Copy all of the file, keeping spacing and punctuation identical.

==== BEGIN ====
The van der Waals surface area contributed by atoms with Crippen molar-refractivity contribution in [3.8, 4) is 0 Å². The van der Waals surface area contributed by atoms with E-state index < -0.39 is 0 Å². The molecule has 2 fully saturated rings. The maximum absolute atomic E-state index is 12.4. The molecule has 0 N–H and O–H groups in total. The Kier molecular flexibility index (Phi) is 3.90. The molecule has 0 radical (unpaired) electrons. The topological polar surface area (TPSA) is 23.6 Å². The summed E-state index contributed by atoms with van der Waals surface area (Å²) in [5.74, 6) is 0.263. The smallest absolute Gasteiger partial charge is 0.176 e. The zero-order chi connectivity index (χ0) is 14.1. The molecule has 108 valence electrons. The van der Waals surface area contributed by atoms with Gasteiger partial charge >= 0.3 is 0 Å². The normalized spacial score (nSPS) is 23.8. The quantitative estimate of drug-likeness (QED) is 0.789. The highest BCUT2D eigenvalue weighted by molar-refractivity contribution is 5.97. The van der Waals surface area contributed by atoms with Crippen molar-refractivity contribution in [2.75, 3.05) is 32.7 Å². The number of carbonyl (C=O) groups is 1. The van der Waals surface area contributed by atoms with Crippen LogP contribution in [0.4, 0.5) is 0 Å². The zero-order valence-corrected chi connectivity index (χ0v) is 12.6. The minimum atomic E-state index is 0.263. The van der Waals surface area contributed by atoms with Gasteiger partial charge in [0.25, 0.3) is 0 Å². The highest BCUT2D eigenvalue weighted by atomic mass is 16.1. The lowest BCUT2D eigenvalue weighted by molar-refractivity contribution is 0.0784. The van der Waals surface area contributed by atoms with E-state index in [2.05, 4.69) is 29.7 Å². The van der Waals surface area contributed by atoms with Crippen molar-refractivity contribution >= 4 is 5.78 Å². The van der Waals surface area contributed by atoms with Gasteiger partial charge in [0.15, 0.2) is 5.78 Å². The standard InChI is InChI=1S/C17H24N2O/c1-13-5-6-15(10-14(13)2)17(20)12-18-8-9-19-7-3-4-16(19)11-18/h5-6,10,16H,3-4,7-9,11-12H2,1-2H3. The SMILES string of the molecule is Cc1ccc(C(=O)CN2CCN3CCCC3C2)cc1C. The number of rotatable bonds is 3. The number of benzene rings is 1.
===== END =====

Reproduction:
The van der Waals surface area contributed by atoms with Crippen molar-refractivity contribution in [3.8, 4) is 0 Å². The van der Waals surface area contributed by atoms with E-state index < -0.39 is 0 Å². The molecule has 2 fully saturated rings. The maximum absolute atomic E-state index is 12.4. The molecule has 0 N–H and O–H groups in total. The Kier molecular flexibility index (Phi) is 3.90. The molecule has 0 radical (unpaired) electrons. The topological polar surface area (TPSA) is 23.6 Å². The summed E-state index contributed by atoms with van der Waals surface area (Å²) in [5.74, 6) is 0.263. The smallest absolute Gasteiger partial charge is 0.176 e. The zero-order chi connectivity index (χ0) is 14.1. The molecule has 108 valence electrons. The van der Waals surface area contributed by atoms with Gasteiger partial charge >= 0.3 is 0 Å². The normalized spacial score (nSPS) is 23.8. The quantitative estimate of drug-likeness (QED) is 0.789. The highest BCUT2D eigenvalue weighted by molar-refractivity contribution is 5.97. The van der Waals surface area contributed by atoms with Crippen molar-refractivity contribution in [2.75, 3.05) is 32.7 Å². The number of carbonyl (C=O) groups is 1. The van der Waals surface area contributed by atoms with Crippen LogP contribution in [0.4, 0.5) is 0 Å². The zero-order valence-corrected chi connectivity index (χ0v) is 12.6. The minimum atomic E-state index is 0.263. The van der Waals surface area contributed by atoms with Gasteiger partial charge in [0.25, 0.3) is 0 Å². The highest BCUT2D eigenvalue weighted by atomic mass is 16.1. The lowest BCUT2D eigenvalue weighted by molar-refractivity contribution is 0.0784. The van der Waals surface area contributed by atoms with E-state index in [2.05, 4.69) is 29.7 Å². The van der Waals surface area contributed by atoms with Crippen molar-refractivity contribution >= 4 is 5.78 Å². The van der Waals surface area contributed by atoms with Gasteiger partial charge in [0.15, 0.2) is 5.78 Å². The standard InChI is InChI=1S/C17H24N2O/c1-13-5-6-15(10-14(13)2)17(20)12-18-8-9-19-7-3-4-16(19)11-18/h5-6,10,16H,3-4,7-9,11-12H2,1-2H3. The SMILES string of the molecule is Cc1ccc(C(=O)CN2CCN3CCCC3C2)cc1C. The number of rotatable bonds is 3. The number of benzene rings is 1.